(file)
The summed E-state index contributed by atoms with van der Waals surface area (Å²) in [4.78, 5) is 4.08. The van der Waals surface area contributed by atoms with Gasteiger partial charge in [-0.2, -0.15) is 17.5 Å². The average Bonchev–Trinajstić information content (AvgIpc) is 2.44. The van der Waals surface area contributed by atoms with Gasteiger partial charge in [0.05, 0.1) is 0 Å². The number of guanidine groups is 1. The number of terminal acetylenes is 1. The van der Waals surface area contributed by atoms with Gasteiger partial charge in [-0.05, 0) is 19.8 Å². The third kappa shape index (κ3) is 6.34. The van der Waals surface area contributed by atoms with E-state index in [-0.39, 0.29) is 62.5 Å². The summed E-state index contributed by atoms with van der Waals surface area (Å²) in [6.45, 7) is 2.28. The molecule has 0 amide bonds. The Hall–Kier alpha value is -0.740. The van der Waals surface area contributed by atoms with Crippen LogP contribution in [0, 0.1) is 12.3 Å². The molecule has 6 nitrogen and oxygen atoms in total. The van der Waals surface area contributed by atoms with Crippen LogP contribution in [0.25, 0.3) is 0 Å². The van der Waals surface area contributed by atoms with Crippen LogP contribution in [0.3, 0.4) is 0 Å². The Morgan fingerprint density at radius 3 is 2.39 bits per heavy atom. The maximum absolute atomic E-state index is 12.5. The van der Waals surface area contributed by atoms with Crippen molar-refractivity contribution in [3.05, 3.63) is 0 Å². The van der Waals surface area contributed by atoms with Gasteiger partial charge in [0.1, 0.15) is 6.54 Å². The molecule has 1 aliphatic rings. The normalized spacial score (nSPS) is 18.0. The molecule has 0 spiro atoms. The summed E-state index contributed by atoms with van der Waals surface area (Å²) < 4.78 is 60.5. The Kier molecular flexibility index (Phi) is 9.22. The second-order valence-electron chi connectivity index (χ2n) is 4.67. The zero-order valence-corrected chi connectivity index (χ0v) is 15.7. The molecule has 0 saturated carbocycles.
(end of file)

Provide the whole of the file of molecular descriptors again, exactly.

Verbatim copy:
The summed E-state index contributed by atoms with van der Waals surface area (Å²) in [4.78, 5) is 4.08. The van der Waals surface area contributed by atoms with Gasteiger partial charge in [-0.2, -0.15) is 17.5 Å². The average Bonchev–Trinajstić information content (AvgIpc) is 2.44. The van der Waals surface area contributed by atoms with Gasteiger partial charge in [0.05, 0.1) is 0 Å². The number of guanidine groups is 1. The number of terminal acetylenes is 1. The van der Waals surface area contributed by atoms with Gasteiger partial charge in [-0.05, 0) is 19.8 Å². The third kappa shape index (κ3) is 6.34. The van der Waals surface area contributed by atoms with E-state index in [-0.39, 0.29) is 62.5 Å². The summed E-state index contributed by atoms with van der Waals surface area (Å²) in [6.45, 7) is 2.28. The molecule has 0 amide bonds. The Hall–Kier alpha value is -0.740. The van der Waals surface area contributed by atoms with Crippen LogP contribution in [0, 0.1) is 12.3 Å². The molecule has 6 nitrogen and oxygen atoms in total. The van der Waals surface area contributed by atoms with Crippen LogP contribution in [0.25, 0.3) is 0 Å². The van der Waals surface area contributed by atoms with Crippen LogP contribution in [0.3, 0.4) is 0 Å². The Morgan fingerprint density at radius 3 is 2.39 bits per heavy atom. The maximum absolute atomic E-state index is 12.5. The van der Waals surface area contributed by atoms with Crippen molar-refractivity contribution in [3.05, 3.63) is 0 Å². The van der Waals surface area contributed by atoms with Gasteiger partial charge in [0.1, 0.15) is 6.54 Å². The molecule has 1 aliphatic rings. The normalized spacial score (nSPS) is 18.0. The molecule has 0 spiro atoms. The summed E-state index contributed by atoms with van der Waals surface area (Å²) < 4.78 is 60.5. The Kier molecular flexibility index (Phi) is 9.22. The second-order valence-electron chi connectivity index (χ2n) is 4.67. The zero-order valence-corrected chi connectivity index (χ0v) is 15.7. The molecule has 0 saturated carbocycles.